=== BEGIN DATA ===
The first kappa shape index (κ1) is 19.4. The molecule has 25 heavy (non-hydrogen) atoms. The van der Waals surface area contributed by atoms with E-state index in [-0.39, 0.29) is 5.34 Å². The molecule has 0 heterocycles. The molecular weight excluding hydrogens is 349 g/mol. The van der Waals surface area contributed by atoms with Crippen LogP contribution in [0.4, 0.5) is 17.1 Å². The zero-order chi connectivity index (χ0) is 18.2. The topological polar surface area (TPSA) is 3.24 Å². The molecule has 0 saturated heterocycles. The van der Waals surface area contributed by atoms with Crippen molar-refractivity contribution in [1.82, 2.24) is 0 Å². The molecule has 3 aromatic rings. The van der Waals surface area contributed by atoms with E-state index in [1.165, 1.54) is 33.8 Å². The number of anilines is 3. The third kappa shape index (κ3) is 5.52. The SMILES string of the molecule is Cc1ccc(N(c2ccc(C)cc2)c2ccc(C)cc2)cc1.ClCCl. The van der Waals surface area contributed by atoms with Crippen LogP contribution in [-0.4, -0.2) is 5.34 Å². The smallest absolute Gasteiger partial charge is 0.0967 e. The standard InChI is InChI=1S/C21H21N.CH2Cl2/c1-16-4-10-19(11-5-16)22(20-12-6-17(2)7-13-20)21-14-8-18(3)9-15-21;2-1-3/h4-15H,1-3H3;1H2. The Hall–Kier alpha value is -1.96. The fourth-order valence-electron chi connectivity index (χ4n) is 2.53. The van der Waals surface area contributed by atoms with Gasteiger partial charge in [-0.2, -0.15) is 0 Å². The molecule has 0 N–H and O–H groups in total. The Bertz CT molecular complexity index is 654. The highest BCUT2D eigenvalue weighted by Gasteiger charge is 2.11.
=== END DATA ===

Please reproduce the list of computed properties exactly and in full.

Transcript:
The first kappa shape index (κ1) is 19.4. The molecule has 25 heavy (non-hydrogen) atoms. The van der Waals surface area contributed by atoms with E-state index in [-0.39, 0.29) is 5.34 Å². The molecule has 0 heterocycles. The molecular weight excluding hydrogens is 349 g/mol. The van der Waals surface area contributed by atoms with Crippen LogP contribution in [0.4, 0.5) is 17.1 Å². The zero-order chi connectivity index (χ0) is 18.2. The topological polar surface area (TPSA) is 3.24 Å². The molecule has 0 saturated heterocycles. The van der Waals surface area contributed by atoms with Crippen molar-refractivity contribution in [1.82, 2.24) is 0 Å². The molecule has 3 aromatic rings. The van der Waals surface area contributed by atoms with E-state index in [1.165, 1.54) is 33.8 Å². The number of anilines is 3. The third kappa shape index (κ3) is 5.52. The SMILES string of the molecule is Cc1ccc(N(c2ccc(C)cc2)c2ccc(C)cc2)cc1.ClCCl. The van der Waals surface area contributed by atoms with Crippen LogP contribution in [-0.4, -0.2) is 5.34 Å². The smallest absolute Gasteiger partial charge is 0.0967 e. The standard InChI is InChI=1S/C21H21N.CH2Cl2/c1-16-4-10-19(11-5-16)22(20-12-6-17(2)7-13-20)21-14-8-18(3)9-15-21;2-1-3/h4-15H,1-3H3;1H2. The Hall–Kier alpha value is -1.96. The fourth-order valence-electron chi connectivity index (χ4n) is 2.53. The van der Waals surface area contributed by atoms with Gasteiger partial charge in [-0.2, -0.15) is 0 Å². The molecule has 0 N–H and O–H groups in total. The Bertz CT molecular complexity index is 654. The highest BCUT2D eigenvalue weighted by Gasteiger charge is 2.11.